The short answer is indefinitely. Ordinarily the law does not like property to be tied up for long after the landowner dies. Hence, there a legal doctrine called the “rule against perpetuities” that imposes limits on how long an individual may restrict the use of that person's property after death. But artificial entities - like land trusts, which are essentially nonprofit corporations - don't die because they can't. For that reason, using a conservation easement to place restrictions on the use of a landowner's land can theoretically last forever.
What about using a revocable trust or a corporation?
In the past, I've written about the possibility of placing a family farm in a revocable family trust or incorporating the family farm. These tools can be valuable in keeping the family farm intact. But the revocable family trust is primarily a means to minimize estate taxes. As for corporations, shares can be bought and sold and the corporation possibly dissolved, leading to fragmentation of the family farm. One critical benefit of the conservation easement is that it is said to “run with the land.” In other words, the easement remains in place even if the land is sold or otherwise disposed of.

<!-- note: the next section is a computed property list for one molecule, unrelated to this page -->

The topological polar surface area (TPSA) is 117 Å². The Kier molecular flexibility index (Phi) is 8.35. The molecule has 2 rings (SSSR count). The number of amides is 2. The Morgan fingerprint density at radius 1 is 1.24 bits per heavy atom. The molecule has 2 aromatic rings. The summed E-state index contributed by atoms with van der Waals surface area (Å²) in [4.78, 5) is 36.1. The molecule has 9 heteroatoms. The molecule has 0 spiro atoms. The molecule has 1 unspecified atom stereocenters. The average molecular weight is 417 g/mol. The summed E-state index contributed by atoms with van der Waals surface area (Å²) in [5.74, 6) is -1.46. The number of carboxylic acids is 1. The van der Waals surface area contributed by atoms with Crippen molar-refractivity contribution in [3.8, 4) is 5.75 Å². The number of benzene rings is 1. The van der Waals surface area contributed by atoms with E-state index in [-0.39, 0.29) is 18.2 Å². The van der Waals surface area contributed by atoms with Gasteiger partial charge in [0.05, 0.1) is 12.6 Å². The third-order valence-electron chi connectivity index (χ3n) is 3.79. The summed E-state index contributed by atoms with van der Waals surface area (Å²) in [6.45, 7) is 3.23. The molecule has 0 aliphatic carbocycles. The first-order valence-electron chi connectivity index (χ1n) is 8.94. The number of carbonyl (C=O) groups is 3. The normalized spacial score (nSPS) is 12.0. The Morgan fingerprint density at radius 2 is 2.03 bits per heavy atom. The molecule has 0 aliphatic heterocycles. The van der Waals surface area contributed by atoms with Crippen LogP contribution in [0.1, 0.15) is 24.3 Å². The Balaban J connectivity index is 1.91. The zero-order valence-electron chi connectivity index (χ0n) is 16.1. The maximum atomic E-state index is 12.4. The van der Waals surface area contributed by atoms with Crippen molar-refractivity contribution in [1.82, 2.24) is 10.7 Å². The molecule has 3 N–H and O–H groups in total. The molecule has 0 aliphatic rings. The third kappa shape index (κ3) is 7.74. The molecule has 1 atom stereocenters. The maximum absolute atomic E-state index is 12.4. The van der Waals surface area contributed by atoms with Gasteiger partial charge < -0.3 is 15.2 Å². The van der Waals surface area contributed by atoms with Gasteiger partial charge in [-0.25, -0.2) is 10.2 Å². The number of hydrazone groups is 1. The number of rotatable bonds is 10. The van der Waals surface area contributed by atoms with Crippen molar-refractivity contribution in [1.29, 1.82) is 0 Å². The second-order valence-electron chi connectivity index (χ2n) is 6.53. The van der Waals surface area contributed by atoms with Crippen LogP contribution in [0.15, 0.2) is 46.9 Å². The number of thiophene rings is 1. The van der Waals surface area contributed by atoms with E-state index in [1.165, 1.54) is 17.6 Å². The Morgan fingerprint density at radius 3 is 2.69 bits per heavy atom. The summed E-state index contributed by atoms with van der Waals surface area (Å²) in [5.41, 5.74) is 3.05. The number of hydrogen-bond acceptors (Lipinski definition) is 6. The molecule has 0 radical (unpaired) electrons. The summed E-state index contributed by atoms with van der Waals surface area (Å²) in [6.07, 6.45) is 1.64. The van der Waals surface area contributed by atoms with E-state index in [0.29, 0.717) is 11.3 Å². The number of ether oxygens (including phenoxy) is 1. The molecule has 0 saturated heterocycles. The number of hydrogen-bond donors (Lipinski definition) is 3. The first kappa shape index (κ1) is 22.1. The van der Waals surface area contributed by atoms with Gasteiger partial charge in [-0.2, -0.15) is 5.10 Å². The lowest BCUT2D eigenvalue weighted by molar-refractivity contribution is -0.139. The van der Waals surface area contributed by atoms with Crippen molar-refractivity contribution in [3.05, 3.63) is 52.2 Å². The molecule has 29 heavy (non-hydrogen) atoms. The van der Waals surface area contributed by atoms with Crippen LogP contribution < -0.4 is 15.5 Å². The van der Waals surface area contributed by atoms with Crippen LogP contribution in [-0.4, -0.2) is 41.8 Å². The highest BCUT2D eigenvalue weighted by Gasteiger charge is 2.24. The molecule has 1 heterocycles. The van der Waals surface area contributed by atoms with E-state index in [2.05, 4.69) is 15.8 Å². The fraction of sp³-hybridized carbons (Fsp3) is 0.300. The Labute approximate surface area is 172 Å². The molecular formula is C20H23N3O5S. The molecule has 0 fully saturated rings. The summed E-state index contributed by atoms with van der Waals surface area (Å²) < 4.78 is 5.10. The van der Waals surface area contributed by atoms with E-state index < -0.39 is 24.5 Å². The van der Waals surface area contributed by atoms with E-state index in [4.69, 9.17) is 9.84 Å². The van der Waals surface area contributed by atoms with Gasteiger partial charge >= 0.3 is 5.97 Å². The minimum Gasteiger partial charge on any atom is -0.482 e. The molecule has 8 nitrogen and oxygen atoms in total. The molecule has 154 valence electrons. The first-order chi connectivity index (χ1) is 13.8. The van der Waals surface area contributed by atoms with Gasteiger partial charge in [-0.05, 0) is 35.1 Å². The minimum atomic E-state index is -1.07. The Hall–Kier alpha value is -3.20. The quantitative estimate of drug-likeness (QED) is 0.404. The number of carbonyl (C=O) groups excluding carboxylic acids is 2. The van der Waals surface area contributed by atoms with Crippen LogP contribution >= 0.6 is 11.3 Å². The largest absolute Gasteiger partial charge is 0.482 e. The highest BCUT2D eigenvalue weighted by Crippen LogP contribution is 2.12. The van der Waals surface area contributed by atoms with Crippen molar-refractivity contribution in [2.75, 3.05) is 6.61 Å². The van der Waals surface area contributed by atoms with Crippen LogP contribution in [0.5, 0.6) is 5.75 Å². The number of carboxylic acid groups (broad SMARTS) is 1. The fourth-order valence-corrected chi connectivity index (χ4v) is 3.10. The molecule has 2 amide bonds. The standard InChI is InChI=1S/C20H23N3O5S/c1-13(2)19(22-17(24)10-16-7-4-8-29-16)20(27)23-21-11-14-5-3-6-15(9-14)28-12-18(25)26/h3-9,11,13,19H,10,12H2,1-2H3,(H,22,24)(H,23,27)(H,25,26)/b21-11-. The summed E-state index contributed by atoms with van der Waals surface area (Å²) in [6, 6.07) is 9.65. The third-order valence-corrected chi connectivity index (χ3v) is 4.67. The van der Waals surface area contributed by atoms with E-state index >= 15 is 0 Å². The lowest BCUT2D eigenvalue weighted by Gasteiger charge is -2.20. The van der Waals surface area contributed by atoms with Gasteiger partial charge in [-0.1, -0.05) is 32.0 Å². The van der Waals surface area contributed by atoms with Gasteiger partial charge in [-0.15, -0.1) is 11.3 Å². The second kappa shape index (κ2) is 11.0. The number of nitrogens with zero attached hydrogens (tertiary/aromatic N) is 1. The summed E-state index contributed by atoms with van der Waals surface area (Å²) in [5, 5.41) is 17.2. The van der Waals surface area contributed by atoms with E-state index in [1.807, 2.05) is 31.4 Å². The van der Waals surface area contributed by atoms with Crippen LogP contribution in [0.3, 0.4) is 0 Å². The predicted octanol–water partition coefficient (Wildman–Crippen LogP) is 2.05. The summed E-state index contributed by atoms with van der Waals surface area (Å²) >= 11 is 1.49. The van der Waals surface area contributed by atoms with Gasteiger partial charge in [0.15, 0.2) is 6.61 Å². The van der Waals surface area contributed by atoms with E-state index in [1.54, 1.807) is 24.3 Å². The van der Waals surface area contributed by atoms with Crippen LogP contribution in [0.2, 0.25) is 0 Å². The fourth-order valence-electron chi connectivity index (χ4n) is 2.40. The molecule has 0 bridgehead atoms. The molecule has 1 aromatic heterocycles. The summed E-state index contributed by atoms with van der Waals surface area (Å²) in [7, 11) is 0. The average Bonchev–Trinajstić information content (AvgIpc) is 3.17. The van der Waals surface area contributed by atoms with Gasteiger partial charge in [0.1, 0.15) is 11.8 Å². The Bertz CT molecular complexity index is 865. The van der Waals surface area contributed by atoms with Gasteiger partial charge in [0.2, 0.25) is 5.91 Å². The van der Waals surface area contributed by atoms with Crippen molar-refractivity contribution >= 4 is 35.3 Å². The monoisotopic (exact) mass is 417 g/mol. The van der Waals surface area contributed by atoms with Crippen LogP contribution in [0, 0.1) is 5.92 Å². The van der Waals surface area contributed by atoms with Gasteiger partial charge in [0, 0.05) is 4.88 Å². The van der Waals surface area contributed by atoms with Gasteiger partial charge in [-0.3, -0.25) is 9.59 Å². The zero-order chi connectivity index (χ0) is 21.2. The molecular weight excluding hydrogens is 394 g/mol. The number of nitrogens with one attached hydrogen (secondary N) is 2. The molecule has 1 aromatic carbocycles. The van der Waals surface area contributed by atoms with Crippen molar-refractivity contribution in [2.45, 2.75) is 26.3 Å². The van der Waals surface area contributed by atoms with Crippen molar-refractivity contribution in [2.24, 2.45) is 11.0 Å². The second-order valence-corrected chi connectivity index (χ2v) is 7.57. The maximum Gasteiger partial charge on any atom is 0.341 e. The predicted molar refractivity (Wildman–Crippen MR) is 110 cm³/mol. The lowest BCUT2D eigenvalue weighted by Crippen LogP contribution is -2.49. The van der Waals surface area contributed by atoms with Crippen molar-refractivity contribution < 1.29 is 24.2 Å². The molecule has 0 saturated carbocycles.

Examples of uses of conservation easements
My home state of Texas has an organization called the Texas Land Trust Council. The Council has put together a nice booklet describing land trusts in Texas, including case studies of some farms and ranches that have embraced conservation easements. Here are four of them: